Contact Dermatitis Alternative Treatments

Written by the Healthline Editorial Team | Published on July 14, 2014
Medically Reviewed by George Krucik, MD, MBA on July 14, 2014

Alternative Treatments for Contact Dermatitis

Alternative treatments are treatments that have not been proven effective in scientific studies. This does not mean they won’t help. You should always consult your doctor before trying alternative treatments. Some might not be right for you.

Herbal Treatments for Contact Dermatitis

The following herbal therapies are often used to treat skin conditions.

Aloe and Calendula

Aloe and calendula are commonly used in creams and ointments to treat allergic skin symptoms. Studies show that both plants have anti-inflammatory properties. Diaper rash is a form of contact dermatitis. A recent study compared aloe and calendula in treatment of diaper rash. Calendula was found to be a little more effective than aloe.

Goldenseal and Peppermint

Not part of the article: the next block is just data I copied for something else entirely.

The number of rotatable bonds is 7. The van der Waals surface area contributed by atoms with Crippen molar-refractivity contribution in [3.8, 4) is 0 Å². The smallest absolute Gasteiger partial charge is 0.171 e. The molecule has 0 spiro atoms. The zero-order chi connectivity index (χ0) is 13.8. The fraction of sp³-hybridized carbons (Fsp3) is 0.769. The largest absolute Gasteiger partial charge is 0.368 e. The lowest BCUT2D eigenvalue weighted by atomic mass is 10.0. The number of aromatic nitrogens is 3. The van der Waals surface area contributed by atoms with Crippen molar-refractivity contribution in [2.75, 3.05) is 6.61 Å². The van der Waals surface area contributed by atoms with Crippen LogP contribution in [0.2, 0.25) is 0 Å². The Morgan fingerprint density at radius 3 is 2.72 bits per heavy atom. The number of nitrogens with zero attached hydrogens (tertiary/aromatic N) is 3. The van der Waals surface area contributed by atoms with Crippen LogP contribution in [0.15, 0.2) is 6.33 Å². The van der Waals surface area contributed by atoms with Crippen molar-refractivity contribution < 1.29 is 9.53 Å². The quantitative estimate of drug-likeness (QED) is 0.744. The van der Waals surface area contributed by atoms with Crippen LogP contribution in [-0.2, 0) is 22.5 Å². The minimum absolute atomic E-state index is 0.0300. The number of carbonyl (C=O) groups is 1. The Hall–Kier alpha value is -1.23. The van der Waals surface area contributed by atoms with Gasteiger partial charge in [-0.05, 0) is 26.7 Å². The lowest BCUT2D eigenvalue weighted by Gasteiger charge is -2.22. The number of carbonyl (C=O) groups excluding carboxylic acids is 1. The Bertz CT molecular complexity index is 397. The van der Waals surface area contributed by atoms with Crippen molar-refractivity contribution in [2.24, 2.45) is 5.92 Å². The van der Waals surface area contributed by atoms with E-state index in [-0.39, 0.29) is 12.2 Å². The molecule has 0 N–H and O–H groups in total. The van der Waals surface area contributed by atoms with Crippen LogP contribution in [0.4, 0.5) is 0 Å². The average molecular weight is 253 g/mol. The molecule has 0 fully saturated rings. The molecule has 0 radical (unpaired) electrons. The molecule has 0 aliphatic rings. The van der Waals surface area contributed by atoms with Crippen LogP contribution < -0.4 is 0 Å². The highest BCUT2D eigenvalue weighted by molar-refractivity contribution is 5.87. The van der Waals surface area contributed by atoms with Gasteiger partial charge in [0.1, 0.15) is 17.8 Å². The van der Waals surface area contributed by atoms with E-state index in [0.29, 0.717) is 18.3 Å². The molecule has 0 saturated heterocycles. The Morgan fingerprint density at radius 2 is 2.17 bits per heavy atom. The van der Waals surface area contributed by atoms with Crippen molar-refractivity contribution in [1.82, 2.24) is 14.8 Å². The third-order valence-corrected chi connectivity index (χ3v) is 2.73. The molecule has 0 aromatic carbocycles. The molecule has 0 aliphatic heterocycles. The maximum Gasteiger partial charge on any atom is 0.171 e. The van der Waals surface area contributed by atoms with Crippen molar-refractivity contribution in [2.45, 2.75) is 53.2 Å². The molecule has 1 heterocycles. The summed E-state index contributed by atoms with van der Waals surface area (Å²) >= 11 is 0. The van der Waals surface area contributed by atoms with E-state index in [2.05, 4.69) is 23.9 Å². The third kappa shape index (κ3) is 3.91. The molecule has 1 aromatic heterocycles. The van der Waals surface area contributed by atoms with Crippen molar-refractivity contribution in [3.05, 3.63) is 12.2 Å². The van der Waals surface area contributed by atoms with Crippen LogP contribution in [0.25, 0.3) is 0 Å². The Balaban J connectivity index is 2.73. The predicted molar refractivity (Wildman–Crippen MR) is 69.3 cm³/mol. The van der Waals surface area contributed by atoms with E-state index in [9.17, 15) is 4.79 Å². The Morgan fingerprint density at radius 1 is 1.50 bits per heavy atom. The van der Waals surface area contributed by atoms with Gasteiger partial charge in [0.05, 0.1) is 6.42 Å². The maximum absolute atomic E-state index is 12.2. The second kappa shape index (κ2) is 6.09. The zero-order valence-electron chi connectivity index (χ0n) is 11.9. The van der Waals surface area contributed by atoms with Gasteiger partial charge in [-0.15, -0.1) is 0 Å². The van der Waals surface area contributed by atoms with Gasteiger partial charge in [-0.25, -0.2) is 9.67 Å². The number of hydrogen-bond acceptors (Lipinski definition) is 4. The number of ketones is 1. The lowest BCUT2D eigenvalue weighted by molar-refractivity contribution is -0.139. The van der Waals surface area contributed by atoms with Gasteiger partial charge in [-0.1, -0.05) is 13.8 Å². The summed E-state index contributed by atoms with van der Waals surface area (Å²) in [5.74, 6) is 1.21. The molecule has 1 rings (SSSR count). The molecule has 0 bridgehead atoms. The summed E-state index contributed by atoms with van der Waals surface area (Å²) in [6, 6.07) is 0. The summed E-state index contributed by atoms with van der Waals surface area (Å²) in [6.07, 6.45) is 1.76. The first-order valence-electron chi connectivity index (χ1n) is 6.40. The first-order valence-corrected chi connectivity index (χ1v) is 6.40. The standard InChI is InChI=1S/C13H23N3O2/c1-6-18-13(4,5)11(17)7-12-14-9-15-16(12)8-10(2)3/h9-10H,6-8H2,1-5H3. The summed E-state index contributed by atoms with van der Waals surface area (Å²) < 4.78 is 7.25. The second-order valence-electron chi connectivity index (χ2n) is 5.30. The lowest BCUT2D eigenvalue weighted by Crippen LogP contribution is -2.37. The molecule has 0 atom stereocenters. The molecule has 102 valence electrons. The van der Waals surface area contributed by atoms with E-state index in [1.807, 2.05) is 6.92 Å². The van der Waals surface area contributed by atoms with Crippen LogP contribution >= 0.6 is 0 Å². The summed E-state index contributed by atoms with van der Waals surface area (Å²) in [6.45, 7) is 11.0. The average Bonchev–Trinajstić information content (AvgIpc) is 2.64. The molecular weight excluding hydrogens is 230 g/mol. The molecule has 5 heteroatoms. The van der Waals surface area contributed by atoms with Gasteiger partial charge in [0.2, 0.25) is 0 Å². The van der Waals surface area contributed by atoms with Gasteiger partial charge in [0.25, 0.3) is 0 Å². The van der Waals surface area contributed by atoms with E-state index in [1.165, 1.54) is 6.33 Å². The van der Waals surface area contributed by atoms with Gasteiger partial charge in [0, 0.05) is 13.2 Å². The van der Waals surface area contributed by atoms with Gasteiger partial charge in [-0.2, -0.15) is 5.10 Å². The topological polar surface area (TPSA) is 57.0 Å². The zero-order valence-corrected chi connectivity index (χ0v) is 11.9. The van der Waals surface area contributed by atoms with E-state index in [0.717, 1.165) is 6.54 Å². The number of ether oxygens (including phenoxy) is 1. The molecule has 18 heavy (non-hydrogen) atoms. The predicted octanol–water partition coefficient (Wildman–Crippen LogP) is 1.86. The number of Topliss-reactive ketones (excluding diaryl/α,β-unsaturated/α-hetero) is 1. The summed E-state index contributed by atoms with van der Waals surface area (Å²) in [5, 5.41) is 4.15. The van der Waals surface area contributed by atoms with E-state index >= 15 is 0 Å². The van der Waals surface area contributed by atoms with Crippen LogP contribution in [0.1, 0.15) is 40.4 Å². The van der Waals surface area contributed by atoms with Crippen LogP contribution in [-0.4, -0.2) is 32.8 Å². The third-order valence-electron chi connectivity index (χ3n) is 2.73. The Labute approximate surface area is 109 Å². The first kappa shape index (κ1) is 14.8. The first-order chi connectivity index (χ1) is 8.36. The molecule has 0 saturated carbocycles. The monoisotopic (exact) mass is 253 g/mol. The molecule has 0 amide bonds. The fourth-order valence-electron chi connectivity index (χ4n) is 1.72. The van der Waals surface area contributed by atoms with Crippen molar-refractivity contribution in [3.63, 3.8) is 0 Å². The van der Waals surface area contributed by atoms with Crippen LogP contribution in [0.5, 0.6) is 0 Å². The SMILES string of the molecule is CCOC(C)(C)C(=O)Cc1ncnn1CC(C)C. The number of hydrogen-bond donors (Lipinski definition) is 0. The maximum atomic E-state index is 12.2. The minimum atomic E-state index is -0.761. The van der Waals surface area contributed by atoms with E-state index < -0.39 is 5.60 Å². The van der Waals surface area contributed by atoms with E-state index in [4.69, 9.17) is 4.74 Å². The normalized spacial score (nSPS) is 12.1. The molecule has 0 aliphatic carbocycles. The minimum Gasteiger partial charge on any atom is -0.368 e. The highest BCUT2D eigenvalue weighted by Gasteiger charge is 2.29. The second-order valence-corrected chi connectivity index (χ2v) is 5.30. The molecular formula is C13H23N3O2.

Poison ivy can cause extreme itching. Several kinds of pastes and ointments can be used to treat these symptoms. Common ones include mixtures of clay with goldenseal or peppermint, salt, and water.

Jewelweed

Even in the field, you may prevent the effects of poison ivy with the quick application of leaves of jewelweed, which often grows nearby.

Light Therapy

Light therapy (or phototherapy) is a popular treatment option for eczema. Some skin care physicians may also recommend light therapy for contact dermatitis. In a phototherapy session, your skin is exposed to  controlled amounts of sunlight. In some cases, it may include controlled exposure to artificial ultraviolet A or ultraviolet B light. Because there are some potential long-term effects of UV exposure, consult with your doctor before you use phototherapy to treat skin allergies. If you have photoallergic contact dermatitis, this treatment should be avoided.

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